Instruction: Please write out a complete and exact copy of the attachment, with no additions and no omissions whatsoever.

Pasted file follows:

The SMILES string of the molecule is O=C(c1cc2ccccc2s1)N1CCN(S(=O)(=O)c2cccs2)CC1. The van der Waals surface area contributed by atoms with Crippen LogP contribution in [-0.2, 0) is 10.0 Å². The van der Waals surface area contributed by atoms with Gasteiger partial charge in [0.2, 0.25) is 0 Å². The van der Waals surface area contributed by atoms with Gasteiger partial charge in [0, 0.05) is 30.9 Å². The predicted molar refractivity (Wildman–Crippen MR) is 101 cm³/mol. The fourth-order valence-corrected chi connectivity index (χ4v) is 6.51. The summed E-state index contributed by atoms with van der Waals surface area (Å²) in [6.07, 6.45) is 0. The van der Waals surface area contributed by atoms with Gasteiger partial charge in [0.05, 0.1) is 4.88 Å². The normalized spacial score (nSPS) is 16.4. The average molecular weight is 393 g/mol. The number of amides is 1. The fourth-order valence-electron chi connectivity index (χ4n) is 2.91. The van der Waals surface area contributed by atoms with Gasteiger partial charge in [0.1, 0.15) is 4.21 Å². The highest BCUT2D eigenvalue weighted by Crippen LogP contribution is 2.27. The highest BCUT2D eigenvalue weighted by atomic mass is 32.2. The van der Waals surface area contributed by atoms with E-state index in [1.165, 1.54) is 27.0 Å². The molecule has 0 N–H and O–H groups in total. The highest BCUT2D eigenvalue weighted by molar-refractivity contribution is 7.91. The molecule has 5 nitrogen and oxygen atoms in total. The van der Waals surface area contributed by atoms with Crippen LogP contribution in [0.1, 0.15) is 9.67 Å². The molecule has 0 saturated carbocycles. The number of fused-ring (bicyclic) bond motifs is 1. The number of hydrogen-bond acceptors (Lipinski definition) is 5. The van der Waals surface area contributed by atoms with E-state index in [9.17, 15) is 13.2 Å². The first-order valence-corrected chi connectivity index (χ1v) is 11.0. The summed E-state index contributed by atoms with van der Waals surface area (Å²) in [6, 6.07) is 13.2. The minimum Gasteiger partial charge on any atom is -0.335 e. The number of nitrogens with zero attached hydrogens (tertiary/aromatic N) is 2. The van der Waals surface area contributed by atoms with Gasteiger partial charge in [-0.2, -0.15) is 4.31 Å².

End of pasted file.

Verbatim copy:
The SMILES string of the molecule is O=C(c1cc2ccccc2s1)N1CCN(S(=O)(=O)c2cccs2)CC1. The van der Waals surface area contributed by atoms with Crippen LogP contribution in [-0.2, 0) is 10.0 Å². The van der Waals surface area contributed by atoms with Gasteiger partial charge in [0.2, 0.25) is 0 Å². The van der Waals surface area contributed by atoms with Gasteiger partial charge in [0, 0.05) is 30.9 Å². The predicted molar refractivity (Wildman–Crippen MR) is 101 cm³/mol. The fourth-order valence-corrected chi connectivity index (χ4v) is 6.51. The summed E-state index contributed by atoms with van der Waals surface area (Å²) in [6.07, 6.45) is 0. The van der Waals surface area contributed by atoms with Gasteiger partial charge in [0.05, 0.1) is 4.88 Å². The normalized spacial score (nSPS) is 16.4. The average molecular weight is 393 g/mol. The number of amides is 1. The fourth-order valence-electron chi connectivity index (χ4n) is 2.91. The van der Waals surface area contributed by atoms with Gasteiger partial charge in [0.1, 0.15) is 4.21 Å². The highest BCUT2D eigenvalue weighted by Crippen LogP contribution is 2.27. The highest BCUT2D eigenvalue weighted by atomic mass is 32.2. The van der Waals surface area contributed by atoms with E-state index in [1.165, 1.54) is 27.0 Å². The molecule has 0 N–H and O–H groups in total. The highest BCUT2D eigenvalue weighted by molar-refractivity contribution is 7.91. The molecule has 5 nitrogen and oxygen atoms in total. The van der Waals surface area contributed by atoms with Crippen LogP contribution in [0.1, 0.15) is 9.67 Å². The molecule has 0 saturated carbocycles. The number of fused-ring (bicyclic) bond motifs is 1. The number of hydrogen-bond acceptors (Lipinski definition) is 5. The van der Waals surface area contributed by atoms with E-state index in [9.17, 15) is 13.2 Å². The first-order valence-corrected chi connectivity index (χ1v) is 11.0. The summed E-state index contributed by atoms with van der Waals surface area (Å²) in [6, 6.07) is 13.2. The minimum Gasteiger partial charge on any atom is -0.335 e. The number of nitrogens with zero attached hydrogens (tertiary/aromatic N) is 2. The van der Waals surface area contributed by atoms with Gasteiger partial charge in [-0.2, -0.15) is 4.31 Å².